The Neuroprotective Effects of Cellular Immunity
A growing body of research has established that in certain contexts T cells act together with glial cells to promote neuroprotection and survival [8-13]. Although it has long been known that during pathogenic conditions (e.g., multiple sclerosis, brain infection), the presence of T cells in the CNS is associated with an increased risk of neuronal damage [14,15]. Emerging evidence shows that T cells have proneuronal effects in the brain, effects that appear to eminate from both the periphery (e.g., cytokine release and regulation) and within the brain [8,13-19].
Immune surveillance of the CNS occurs by small numbers T lymphocytes trafficking in and out of the brain, and it is now recognized that under normal physiological conditions, T lymphocytes have important effects on neuronal integrity and function [20,21]. Cellular immunity has been shown to have beneficial effects on neuronal outcomes in various models of trauma (e.g., mechanical, toxic, ischemic, hemorrhagic) [22]. One of the most notable examples of the neuroprotective role of adaptive immunity is facial nerve axotomy, where T cells have been found to slow the rate of neurodegeneration and neuronal loss after axons are disconnected from their target muscle [12,23]. Following facial nerve axotomy in mice, T cells cross the blood–brain-barrier (BBB) and traffic to the neuronal cell bodies in the facial motor nucleus [18]. Immunodeficient mice such as severe combined immunodeficient (SCID) and recombination activating gene knockout (RAG-KO) mice, which both lack functionally mature T and B lymphocytes, exhibit a faster rate of neuronal death than wild-type (WT) mice [12,23]. The neuroprotective activity resides clearly within the T cell population, as B cells appear to have no effect and are not found within the facial motor nucleus following facial nerve axotomy [8,11,12]. Likewise, in some animal models, impairments in cognitive and emotional behavior have also been reported to be modulated, in part, by T cell homeostasis [13,19,24-26]. Moreover, indirect evidence suggests that proinflammatory conditions regulated by T cell homeostasis are associated with reduced levels of neurogenesis [27]. As T cells are pivotal in modulating overall immunological homeostasis, T lymphocytes and the cytokines that they secrete and/or modulate have been implicated in processes associated with neurogenesis and other steps involved in neuroplasticity [28-36].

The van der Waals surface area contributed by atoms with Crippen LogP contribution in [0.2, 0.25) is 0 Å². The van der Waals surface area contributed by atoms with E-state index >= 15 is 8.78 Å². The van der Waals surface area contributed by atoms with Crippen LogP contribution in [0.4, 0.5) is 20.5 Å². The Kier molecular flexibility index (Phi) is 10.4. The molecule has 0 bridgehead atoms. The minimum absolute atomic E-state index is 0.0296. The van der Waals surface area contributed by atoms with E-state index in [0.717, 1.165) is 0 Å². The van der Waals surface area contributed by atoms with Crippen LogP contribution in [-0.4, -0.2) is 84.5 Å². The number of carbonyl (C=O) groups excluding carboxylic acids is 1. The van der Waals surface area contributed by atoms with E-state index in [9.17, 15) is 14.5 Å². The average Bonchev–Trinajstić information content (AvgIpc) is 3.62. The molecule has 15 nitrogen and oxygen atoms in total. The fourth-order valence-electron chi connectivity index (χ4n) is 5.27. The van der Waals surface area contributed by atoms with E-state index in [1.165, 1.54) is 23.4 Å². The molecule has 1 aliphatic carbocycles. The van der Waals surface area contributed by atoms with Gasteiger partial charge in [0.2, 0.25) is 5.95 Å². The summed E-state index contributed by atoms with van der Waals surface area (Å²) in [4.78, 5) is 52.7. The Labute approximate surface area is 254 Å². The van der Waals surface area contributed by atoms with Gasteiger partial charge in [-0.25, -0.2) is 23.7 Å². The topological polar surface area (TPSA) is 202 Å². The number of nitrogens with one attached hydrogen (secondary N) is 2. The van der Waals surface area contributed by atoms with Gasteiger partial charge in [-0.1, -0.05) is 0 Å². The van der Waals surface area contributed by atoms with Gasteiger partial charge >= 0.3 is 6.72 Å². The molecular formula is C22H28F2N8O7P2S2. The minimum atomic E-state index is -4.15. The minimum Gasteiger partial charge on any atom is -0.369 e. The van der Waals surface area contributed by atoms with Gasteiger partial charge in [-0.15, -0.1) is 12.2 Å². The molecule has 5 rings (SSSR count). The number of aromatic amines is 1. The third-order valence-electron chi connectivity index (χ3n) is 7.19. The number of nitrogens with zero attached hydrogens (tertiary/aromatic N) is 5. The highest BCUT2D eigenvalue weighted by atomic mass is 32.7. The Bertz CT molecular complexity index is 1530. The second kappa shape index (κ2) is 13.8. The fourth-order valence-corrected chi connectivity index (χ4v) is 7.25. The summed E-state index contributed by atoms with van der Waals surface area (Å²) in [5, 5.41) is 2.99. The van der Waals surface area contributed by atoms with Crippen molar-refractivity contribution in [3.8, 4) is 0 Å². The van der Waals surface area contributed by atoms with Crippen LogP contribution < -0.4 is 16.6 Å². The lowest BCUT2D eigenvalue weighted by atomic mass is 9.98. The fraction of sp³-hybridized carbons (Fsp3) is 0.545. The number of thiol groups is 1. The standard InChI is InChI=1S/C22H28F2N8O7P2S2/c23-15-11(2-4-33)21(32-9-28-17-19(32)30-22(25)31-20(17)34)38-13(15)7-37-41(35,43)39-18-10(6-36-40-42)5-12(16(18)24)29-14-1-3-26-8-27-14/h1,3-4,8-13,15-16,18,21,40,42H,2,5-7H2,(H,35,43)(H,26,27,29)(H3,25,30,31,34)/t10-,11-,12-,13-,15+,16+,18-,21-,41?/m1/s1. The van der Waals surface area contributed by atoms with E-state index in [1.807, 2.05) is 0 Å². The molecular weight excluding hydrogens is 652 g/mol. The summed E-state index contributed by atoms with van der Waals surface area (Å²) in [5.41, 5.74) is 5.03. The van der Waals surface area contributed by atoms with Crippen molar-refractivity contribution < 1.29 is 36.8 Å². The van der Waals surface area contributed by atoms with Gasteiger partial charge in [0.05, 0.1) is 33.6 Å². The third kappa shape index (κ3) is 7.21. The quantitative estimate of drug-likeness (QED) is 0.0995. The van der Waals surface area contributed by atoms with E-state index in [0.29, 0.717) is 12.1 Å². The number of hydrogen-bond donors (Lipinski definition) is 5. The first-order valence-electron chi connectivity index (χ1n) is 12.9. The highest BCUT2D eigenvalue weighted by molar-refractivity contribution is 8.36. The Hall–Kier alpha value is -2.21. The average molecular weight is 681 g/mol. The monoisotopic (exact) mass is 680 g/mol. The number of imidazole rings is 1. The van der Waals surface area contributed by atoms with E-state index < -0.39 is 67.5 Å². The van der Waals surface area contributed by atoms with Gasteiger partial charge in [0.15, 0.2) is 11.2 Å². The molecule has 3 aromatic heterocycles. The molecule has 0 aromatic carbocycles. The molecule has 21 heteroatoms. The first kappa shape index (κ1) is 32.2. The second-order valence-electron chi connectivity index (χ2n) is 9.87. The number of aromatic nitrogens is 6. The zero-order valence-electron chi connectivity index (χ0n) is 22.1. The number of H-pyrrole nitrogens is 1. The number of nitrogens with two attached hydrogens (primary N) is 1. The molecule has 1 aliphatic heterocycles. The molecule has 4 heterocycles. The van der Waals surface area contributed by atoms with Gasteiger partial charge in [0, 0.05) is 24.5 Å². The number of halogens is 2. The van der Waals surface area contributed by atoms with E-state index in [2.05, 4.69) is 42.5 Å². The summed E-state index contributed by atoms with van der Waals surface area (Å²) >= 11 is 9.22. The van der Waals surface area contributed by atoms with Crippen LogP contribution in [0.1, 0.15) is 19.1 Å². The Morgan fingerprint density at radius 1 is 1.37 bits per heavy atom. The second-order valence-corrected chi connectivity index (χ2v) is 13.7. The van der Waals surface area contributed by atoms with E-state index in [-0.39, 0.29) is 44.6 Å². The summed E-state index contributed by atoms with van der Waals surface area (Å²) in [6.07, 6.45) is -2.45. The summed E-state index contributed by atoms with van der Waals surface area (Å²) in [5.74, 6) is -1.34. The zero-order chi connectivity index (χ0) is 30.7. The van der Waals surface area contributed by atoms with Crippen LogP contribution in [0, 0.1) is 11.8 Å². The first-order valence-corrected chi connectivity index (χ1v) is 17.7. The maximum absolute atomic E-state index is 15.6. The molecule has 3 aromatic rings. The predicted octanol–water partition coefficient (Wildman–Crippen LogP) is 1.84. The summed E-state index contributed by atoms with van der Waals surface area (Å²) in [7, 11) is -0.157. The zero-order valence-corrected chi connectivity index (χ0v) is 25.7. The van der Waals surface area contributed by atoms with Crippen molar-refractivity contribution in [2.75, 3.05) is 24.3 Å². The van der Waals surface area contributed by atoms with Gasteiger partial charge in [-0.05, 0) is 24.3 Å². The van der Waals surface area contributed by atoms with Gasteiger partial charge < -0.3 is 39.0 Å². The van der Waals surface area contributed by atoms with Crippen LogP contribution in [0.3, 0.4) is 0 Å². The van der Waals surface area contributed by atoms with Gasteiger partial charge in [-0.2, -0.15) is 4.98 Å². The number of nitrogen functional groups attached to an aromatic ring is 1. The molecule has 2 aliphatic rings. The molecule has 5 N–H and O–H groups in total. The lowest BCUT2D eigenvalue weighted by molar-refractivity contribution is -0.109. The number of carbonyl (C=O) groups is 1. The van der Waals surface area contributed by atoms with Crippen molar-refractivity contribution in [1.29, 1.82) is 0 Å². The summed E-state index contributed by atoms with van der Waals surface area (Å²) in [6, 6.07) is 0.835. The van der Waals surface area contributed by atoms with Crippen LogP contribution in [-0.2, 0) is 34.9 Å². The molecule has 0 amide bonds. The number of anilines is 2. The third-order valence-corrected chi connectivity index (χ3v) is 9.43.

Chronic Axotomy of Facial Motor Neurons, T Cells and Atrophy Reversal
Our research has demonstrated that cellular immunity is required to reverse the atrophic status of injured motor neurons [8]. We used the facial nerve reinjury model to test the hypothesis that the reversal of motor neuron atrophy (i.e., increase in cell number and size) elicited by nerve reinjury would be abnormal in immunodeficient RAG2-KO mice. It is important to emphasize that the facial nerve reinjury model differs from the widely studied facial nerve axotomy paradigm (noted in the paragraph above), where single axotomy is performed. By contrast, in the facial nerve reinjury model in mice – the neuronal atrophy model that is discussed in this review - the facial nerve is first axotomized by resection and the nerve endings are separated and not able to reconnect. They remain in this “chronically axotomized” state for 10 weeks, and then subsequently the proximal nerve (the stump that is still connected to the neuronal cell bodies of origin in the facial motor nucleus) is reinjured. As noted earlier, reinjuring the facial nerve stimulates a reversal in the atrophic status of the injured facial motor neurons, inducing an increase in both their size and number [7,8].